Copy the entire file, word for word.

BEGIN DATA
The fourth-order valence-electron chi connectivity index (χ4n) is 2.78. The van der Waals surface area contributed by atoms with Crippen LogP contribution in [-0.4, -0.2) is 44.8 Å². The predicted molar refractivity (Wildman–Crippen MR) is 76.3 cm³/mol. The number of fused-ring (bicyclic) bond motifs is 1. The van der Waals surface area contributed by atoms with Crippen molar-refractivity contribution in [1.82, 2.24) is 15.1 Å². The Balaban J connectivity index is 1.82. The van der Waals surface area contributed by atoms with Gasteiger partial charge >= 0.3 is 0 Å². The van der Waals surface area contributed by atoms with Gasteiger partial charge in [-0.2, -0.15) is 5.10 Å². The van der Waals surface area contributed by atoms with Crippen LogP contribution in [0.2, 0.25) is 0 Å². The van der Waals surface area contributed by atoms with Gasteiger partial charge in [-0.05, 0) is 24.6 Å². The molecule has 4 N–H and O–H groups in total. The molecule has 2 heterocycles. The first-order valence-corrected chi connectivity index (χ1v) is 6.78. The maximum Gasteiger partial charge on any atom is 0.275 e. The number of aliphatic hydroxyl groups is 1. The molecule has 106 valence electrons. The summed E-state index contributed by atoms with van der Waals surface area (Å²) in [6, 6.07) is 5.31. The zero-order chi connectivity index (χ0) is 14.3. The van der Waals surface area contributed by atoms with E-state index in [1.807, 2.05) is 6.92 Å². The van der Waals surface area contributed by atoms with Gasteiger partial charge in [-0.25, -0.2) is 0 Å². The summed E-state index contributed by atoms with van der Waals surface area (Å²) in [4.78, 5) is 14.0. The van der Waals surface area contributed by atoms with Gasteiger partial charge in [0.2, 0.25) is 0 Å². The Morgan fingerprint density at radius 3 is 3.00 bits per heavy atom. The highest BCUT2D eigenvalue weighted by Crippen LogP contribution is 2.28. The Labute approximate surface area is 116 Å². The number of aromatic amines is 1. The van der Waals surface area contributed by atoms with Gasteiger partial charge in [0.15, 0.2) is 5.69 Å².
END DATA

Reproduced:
The fourth-order valence-electron chi connectivity index (χ4n) is 2.78. The van der Waals surface area contributed by atoms with Crippen LogP contribution in [-0.4, -0.2) is 44.8 Å². The predicted molar refractivity (Wildman–Crippen MR) is 76.3 cm³/mol. The number of fused-ring (bicyclic) bond motifs is 1. The van der Waals surface area contributed by atoms with Crippen molar-refractivity contribution in [1.82, 2.24) is 15.1 Å². The Balaban J connectivity index is 1.82. The van der Waals surface area contributed by atoms with Gasteiger partial charge >= 0.3 is 0 Å². The van der Waals surface area contributed by atoms with Gasteiger partial charge in [-0.2, -0.15) is 5.10 Å². The van der Waals surface area contributed by atoms with Crippen LogP contribution in [0.2, 0.25) is 0 Å². The van der Waals surface area contributed by atoms with Gasteiger partial charge in [-0.05, 0) is 24.6 Å². The molecule has 4 N–H and O–H groups in total. The molecule has 2 heterocycles. The first-order valence-corrected chi connectivity index (χ1v) is 6.78. The maximum Gasteiger partial charge on any atom is 0.275 e. The number of aliphatic hydroxyl groups is 1. The molecule has 106 valence electrons. The summed E-state index contributed by atoms with van der Waals surface area (Å²) in [6, 6.07) is 5.31. The zero-order chi connectivity index (χ0) is 14.3. The van der Waals surface area contributed by atoms with E-state index in [1.807, 2.05) is 6.92 Å². The van der Waals surface area contributed by atoms with Gasteiger partial charge in [-0.25, -0.2) is 0 Å². The summed E-state index contributed by atoms with van der Waals surface area (Å²) in [4.78, 5) is 14.0. The van der Waals surface area contributed by atoms with Gasteiger partial charge in [0.2, 0.25) is 0 Å². The Morgan fingerprint density at radius 3 is 3.00 bits per heavy atom. The highest BCUT2D eigenvalue weighted by Crippen LogP contribution is 2.28. The Labute approximate surface area is 116 Å². The number of aromatic amines is 1. The van der Waals surface area contributed by atoms with Gasteiger partial charge in [0.15, 0.2) is 5.69 Å².